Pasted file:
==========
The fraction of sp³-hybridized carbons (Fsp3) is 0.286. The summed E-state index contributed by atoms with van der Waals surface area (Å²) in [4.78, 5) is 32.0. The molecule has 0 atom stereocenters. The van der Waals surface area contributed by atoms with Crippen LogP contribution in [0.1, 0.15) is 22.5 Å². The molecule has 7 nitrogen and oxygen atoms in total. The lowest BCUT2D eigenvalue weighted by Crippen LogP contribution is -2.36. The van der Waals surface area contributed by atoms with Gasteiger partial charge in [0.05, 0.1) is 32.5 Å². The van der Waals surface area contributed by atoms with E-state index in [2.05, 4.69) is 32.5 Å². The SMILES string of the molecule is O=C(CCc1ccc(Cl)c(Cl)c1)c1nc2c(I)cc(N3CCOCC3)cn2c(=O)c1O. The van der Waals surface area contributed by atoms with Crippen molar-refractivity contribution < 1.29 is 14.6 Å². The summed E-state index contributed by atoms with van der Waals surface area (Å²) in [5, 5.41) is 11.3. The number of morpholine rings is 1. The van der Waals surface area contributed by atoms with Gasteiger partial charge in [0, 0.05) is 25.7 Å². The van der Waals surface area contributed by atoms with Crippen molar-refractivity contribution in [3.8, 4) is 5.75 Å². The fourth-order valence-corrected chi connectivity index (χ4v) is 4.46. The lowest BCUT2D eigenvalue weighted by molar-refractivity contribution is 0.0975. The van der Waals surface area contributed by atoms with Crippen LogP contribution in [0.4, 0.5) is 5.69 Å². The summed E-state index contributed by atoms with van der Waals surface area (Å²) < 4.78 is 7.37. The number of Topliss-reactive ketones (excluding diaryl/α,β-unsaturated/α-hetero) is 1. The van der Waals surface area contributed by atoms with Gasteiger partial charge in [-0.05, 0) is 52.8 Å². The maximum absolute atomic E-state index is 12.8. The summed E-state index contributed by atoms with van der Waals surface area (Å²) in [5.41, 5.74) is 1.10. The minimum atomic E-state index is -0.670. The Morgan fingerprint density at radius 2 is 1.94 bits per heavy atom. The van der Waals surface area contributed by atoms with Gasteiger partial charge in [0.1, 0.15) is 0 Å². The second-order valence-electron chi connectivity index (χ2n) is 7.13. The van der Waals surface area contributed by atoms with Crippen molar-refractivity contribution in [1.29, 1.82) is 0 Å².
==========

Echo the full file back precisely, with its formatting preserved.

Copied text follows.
The fraction of sp³-hybridized carbons (Fsp3) is 0.286. The summed E-state index contributed by atoms with van der Waals surface area (Å²) in [4.78, 5) is 32.0. The molecule has 0 atom stereocenters. The van der Waals surface area contributed by atoms with Crippen LogP contribution in [0.1, 0.15) is 22.5 Å². The molecule has 7 nitrogen and oxygen atoms in total. The lowest BCUT2D eigenvalue weighted by Crippen LogP contribution is -2.36. The van der Waals surface area contributed by atoms with Gasteiger partial charge in [0.05, 0.1) is 32.5 Å². The van der Waals surface area contributed by atoms with E-state index in [2.05, 4.69) is 32.5 Å². The SMILES string of the molecule is O=C(CCc1ccc(Cl)c(Cl)c1)c1nc2c(I)cc(N3CCOCC3)cn2c(=O)c1O. The van der Waals surface area contributed by atoms with Crippen molar-refractivity contribution < 1.29 is 14.6 Å². The summed E-state index contributed by atoms with van der Waals surface area (Å²) in [5, 5.41) is 11.3. The number of morpholine rings is 1. The van der Waals surface area contributed by atoms with Gasteiger partial charge in [0, 0.05) is 25.7 Å². The van der Waals surface area contributed by atoms with Crippen molar-refractivity contribution in [3.8, 4) is 5.75 Å². The fourth-order valence-corrected chi connectivity index (χ4v) is 4.46. The lowest BCUT2D eigenvalue weighted by molar-refractivity contribution is 0.0975. The van der Waals surface area contributed by atoms with Crippen LogP contribution in [0.4, 0.5) is 5.69 Å². The summed E-state index contributed by atoms with van der Waals surface area (Å²) < 4.78 is 7.37. The number of Topliss-reactive ketones (excluding diaryl/α,β-unsaturated/α-hetero) is 1. The van der Waals surface area contributed by atoms with Gasteiger partial charge in [-0.05, 0) is 52.8 Å². The maximum absolute atomic E-state index is 12.8. The summed E-state index contributed by atoms with van der Waals surface area (Å²) in [5.41, 5.74) is 1.10. The minimum atomic E-state index is -0.670. The Morgan fingerprint density at radius 2 is 1.94 bits per heavy atom. The van der Waals surface area contributed by atoms with Gasteiger partial charge in [0.1, 0.15) is 0 Å². The second-order valence-electron chi connectivity index (χ2n) is 7.13. The van der Waals surface area contributed by atoms with Crippen molar-refractivity contribution in [1.29, 1.82) is 0 Å².